Wednesday, 26 August 2009

Preaching on sin and hell

Chad Brand, a theology lecturer at the Southern Baptist Theological Seminary, explains the temptation not to:

Of course, there are great temptations not to preach on sin(!) Brian McLaren tells us that this is not the way to reach Gen-Xers. Robert Schuller told us this was not the way to reach Boomers. Harry Fosdick told us this was not the way to reach Moderns. I am sure we could find such sentiments all through history, and the reason is that we do not like to be told that we are sinners, and so, preachers who preach on sin take the chance of alienating their congregations, or at least some members of their congregations. Here is the problem with that fear—at a certain level the task of preaching is precisely to alienate. We are to expose the sinfulness of the congregation by preaching the gospel, and such gospel preaching includes preaching on sin. If we are unwilling to do that, then we are, in A. W. Tozer’s words, “water-boys of the pulpit.” Let me explain what I do mean by alienation, and what I don’t mean by it.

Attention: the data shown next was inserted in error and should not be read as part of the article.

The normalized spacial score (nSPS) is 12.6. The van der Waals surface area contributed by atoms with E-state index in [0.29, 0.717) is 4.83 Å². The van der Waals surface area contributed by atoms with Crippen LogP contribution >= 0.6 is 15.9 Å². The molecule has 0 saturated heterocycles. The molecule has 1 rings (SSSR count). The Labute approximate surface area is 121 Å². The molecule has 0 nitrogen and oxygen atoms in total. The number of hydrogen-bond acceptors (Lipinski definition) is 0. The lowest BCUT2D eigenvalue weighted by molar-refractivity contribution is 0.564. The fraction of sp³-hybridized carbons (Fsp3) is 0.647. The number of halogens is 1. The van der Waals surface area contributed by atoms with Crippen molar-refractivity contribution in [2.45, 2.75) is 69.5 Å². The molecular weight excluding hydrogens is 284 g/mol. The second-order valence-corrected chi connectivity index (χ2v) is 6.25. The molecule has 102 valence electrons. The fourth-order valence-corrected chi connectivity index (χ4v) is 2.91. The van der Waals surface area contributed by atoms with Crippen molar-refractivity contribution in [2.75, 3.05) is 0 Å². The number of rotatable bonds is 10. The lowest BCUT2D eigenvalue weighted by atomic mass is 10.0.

The rest of the article is here. (via ACL).

Even here in Sydney, we are told from time to time that we must not preach sin and hell to, for example, depressed teenagers.

Pray that those who teach us theology, and we ourselves, would have a suitably and necessarily robust view of these doctrines, so that we can rightly explain the grace and goodness of God in Jesus Christ.

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